Missing Jamal Khashoggi no ordinary journalist - BBC Turkish

Saudi journalist Jamal Khashoggi, who went missing in Istanbul last week, may have been a victim of a power struggle in Saudi Arabia, BBC Turkish reported on Wednesday.

BBC Turkish spoke to Khashoggi’s friends in London, where he spent the weekend before he disappeared on Oct. 2 on a visit to the Saudi Consulate in Istanbul to get documents for a marriage license. The journalist, who is also a contributor of the Washington Post’s Global Opinion page, arrived in London on Sept. 29 to attend a conference on Palestine.

Khashoggi has been living in self-imposed exile in the United States and Turkey, since he turned from a loyalist of the Saudi royal court into a critic after Prince Mohammed bin Salman became the crown prince in 2017.

Azzam Tamimi, a friend of Khashoggi for 25 years, told BBC Turkish the Saudi journalist was excited about his forthcoming marriage with his Turkish fiancée. 

“He was not talking about a threat, he was only excited for his marriage. They told him that his document would be available on Tuesday. Therefore he left London on Monday and went to Istanbul,” Tamimi said. 

People who talked to BBC Turkish said journalism was only one aspect of Khashoggi’s political activities and he had political influence in the country as a Saudi intellectual.

Khashoggi also comes from a well-known family and is a cousin of the late billionaire arms dealer Adnan Khashoggi.

Since his young days, Jamal Khashoggi has been close to the Saudi establishment. 

“Jamal was a part of the establishment in Saudi Arabia. He also preformed duties on behalf of Saudi Arabia,” Tamimi said, adding that Khashoggi once represented the Saudi state in a meeting in Beirut with diplomats and politicians from the West. 

“He was one of the Saudi elites; political intellectuals who were educated in the West. They were an elite group who wanted reforms in Saudi Arabia, but also wanted them to happen with no regime change. Prince Salman has seen this group as a threat to himself and has been going after all of them one by one,” Tamimi said. 

Other friends, who declined to be named, told BBC Turkish that Khashoggi’s problems in Saudi Arabia began when Al Arab News television, owned by Prince Al-Waleed Bin Talal, was established and Khashoggi was appointed its editor-in-chief.

The television channel opened in February 2015, but remained on air for only a few hours during which time it broadcast an interview with an opposition Bahrain politician before shutting down citing technical problems

Khashoggi was then not allowed to talk in other television channels and his social media activities were monitored, due to his close relationship with Bin Talal, who was arrested in 2017 in an anti-corruption purge. Khashoggi, who tried to continue writing opinion pieces, left for the United States in 2017 after it became impossible for him to work as a journalist in his country.

Khashoggi’s friends told BBC Turkish that, if he had not gone to the United States in September 2017, he would have been among the senior politicians and businessman arrested in November 2017.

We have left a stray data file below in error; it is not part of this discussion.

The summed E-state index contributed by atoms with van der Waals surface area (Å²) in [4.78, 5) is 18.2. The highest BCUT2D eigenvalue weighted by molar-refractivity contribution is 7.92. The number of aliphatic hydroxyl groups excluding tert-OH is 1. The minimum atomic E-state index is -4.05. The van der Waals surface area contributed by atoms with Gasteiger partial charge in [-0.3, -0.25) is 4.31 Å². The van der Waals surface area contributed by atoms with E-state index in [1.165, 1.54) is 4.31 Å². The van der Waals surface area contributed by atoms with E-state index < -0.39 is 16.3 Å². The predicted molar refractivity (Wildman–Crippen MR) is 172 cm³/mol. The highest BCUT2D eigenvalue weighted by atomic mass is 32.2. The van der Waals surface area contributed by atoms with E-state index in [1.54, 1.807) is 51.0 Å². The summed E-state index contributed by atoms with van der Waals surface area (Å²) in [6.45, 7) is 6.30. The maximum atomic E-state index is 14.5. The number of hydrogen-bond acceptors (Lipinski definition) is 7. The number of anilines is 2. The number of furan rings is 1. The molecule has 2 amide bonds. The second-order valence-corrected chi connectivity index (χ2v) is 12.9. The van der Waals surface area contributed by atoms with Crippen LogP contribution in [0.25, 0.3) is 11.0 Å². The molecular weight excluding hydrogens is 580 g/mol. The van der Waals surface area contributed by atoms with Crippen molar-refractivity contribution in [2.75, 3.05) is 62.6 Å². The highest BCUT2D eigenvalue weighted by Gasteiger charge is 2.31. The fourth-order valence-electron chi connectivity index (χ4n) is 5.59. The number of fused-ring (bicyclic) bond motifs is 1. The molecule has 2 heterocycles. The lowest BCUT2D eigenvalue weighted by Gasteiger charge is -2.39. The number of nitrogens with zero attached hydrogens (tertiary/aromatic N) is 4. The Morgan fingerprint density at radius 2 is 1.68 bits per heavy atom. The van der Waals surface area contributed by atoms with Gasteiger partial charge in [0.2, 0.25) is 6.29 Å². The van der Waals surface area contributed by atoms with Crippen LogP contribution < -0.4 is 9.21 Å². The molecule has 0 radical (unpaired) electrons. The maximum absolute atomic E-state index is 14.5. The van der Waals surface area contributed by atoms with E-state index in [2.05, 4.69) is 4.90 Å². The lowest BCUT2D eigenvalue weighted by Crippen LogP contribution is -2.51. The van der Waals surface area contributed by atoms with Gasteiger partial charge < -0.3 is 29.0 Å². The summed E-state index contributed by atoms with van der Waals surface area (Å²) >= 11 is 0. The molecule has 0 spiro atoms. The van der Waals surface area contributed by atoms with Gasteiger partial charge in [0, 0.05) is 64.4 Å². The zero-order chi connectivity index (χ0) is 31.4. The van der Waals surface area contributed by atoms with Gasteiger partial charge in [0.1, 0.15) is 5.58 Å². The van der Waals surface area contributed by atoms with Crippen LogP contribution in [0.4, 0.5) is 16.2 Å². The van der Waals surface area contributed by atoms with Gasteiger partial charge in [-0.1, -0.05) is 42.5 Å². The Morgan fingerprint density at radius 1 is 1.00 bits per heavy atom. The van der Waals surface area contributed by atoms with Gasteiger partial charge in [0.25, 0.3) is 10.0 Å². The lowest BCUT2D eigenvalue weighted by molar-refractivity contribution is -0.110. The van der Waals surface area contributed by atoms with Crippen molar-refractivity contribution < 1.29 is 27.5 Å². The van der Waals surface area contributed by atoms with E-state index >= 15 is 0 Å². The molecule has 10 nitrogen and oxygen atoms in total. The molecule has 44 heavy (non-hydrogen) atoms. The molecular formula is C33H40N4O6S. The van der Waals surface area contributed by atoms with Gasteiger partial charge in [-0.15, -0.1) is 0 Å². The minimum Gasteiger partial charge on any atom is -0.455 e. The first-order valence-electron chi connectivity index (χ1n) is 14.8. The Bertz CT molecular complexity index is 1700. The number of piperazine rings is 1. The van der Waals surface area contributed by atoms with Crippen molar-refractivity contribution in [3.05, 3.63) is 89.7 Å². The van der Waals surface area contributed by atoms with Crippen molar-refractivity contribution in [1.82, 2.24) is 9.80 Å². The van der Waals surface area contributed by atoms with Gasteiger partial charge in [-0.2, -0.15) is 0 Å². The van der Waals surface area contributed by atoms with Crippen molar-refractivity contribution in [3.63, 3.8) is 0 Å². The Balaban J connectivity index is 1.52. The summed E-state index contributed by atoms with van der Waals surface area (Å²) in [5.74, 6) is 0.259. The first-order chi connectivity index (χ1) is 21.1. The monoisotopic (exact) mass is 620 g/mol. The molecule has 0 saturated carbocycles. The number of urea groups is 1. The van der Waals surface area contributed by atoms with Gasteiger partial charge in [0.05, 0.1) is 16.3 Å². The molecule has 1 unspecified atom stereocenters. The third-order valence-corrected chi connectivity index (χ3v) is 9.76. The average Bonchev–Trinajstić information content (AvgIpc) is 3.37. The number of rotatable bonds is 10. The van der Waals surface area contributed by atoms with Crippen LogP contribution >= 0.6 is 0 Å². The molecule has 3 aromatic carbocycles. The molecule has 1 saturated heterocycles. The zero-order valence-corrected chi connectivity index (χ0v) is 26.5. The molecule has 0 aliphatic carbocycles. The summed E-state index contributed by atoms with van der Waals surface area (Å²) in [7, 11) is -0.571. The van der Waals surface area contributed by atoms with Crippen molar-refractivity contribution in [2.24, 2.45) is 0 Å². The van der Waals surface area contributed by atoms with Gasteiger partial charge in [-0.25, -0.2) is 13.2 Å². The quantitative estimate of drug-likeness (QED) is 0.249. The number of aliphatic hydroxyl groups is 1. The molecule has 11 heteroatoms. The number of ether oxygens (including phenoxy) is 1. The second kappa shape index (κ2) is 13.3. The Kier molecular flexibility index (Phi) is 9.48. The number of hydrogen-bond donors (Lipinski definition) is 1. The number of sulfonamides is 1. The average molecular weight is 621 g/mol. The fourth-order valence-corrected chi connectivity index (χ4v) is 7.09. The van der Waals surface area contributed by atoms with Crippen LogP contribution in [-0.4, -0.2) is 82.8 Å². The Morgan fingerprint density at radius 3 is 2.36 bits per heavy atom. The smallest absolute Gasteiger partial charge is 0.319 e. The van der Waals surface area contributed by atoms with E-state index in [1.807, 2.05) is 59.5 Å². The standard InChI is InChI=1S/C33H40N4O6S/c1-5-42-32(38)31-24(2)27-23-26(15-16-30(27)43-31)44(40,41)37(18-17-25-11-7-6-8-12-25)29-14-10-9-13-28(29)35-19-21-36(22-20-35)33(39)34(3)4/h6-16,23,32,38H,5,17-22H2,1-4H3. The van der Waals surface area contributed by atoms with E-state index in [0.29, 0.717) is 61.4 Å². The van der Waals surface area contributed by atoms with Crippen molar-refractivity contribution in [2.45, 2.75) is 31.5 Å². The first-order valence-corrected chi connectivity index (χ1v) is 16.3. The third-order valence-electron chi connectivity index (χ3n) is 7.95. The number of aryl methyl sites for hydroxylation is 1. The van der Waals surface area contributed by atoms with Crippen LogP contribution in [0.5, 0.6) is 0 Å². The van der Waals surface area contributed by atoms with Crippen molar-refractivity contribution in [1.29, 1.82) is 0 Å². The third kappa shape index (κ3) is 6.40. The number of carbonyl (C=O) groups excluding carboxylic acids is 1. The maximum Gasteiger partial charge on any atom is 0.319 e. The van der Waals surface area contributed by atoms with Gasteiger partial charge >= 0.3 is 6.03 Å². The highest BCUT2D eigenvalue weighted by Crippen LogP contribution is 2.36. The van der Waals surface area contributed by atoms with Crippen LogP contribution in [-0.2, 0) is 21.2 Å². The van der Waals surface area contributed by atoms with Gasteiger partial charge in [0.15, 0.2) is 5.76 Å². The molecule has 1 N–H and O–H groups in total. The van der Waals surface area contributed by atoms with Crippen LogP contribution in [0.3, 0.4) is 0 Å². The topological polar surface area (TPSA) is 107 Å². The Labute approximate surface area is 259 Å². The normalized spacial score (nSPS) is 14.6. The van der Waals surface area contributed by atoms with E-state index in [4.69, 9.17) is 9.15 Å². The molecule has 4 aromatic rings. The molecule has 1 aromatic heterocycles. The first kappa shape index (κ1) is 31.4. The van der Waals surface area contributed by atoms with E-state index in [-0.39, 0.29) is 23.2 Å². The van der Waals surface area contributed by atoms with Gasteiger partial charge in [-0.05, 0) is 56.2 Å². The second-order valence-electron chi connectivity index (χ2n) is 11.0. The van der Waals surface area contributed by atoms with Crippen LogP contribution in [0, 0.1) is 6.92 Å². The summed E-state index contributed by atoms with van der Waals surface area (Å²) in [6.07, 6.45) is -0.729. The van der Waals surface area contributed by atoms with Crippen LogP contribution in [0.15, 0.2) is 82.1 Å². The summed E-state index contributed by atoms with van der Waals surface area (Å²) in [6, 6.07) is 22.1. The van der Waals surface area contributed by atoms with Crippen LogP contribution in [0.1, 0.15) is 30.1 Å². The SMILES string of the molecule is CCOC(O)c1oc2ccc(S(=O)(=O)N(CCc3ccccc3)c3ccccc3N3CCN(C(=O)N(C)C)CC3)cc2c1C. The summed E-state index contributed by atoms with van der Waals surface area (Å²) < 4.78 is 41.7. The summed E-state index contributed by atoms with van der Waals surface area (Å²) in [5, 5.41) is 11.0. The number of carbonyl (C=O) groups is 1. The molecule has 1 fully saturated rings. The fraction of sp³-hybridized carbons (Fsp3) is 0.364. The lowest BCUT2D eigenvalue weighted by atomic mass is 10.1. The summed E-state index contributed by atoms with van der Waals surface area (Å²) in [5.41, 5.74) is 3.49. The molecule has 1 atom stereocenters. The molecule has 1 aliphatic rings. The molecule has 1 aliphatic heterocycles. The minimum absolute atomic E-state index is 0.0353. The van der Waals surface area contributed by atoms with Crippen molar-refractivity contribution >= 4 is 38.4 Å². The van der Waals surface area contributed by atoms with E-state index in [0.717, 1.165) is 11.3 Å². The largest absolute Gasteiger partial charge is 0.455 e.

Khashoggi’s close ties to Turkey also started to attract attention in Riyadh, his friend said. 

“Khashoggi’s ancestors came to Medina from Turkey years ago. He has cultural ties to Turkey,” a friend of him said. Turkish President Recep Tayyip Erdoğan has been criticised in all media outlets in Saudi Arabia, the same friend said. “Erdoğan is not regarded as an enemy, but is criticised for not being a friend. And this is because of his links to Muslim Brotherhood.”

Khashoggi is not a member of the Muslim Brotherhood, but someone close to their ideas, according to his friends, while Prince Salman sees the political movement as a threat for Saudi Arabia and has been trying to erase it from the country.

“I cannot say he was an official member of the Muslim Brotherhood. Maybe he was at the beginning, but he had close ties. The leaders of the movement in Egypt and Tunisia were Jamal’s friends. After the Arab spring, he wanted political Islam to come to power. But he was not an Islamist,” Ahmed Zaki, from BBC Arabic said. 

While some think that Khashoggi’s ties with the Muslim Brotherhood put him on the spot, some others argue that he might have been targeted for his past intelligence activities. 

From 2003 to 2007, Khashoggi worked as a consultant for Prince Turki Al Faisal, who served as the Saudi Arabia’s ambassador to first the United Kingdom and later to the United States. 

Al Faisal was the head of Saudi intelligence between 1979 and 2001, while Afghanistan was under Soviet occupation and the opposition mujahideen in the country were supported by the United States, Saudi Arabia, and Pakistan.

Khashoggi, in the late 1980s and early 1990s, interviewed al Qaeda leader Osama bin Laden in Afghanistan and Sudan. 

“Jamal had close ties to Al Faisal. In the 1980s, when he was in his twenties, he was sent to Afghanistan as a journalist to report on jihadis. Some Saudi sources say, after the war ended, he worked as an informant to spy on young Saudis and helped to detect those opposing the Saudi royal family,” Zaki said.

“I do not want to say he had a role in intelligence, but he had close ties to Saudi intelligence,” he said.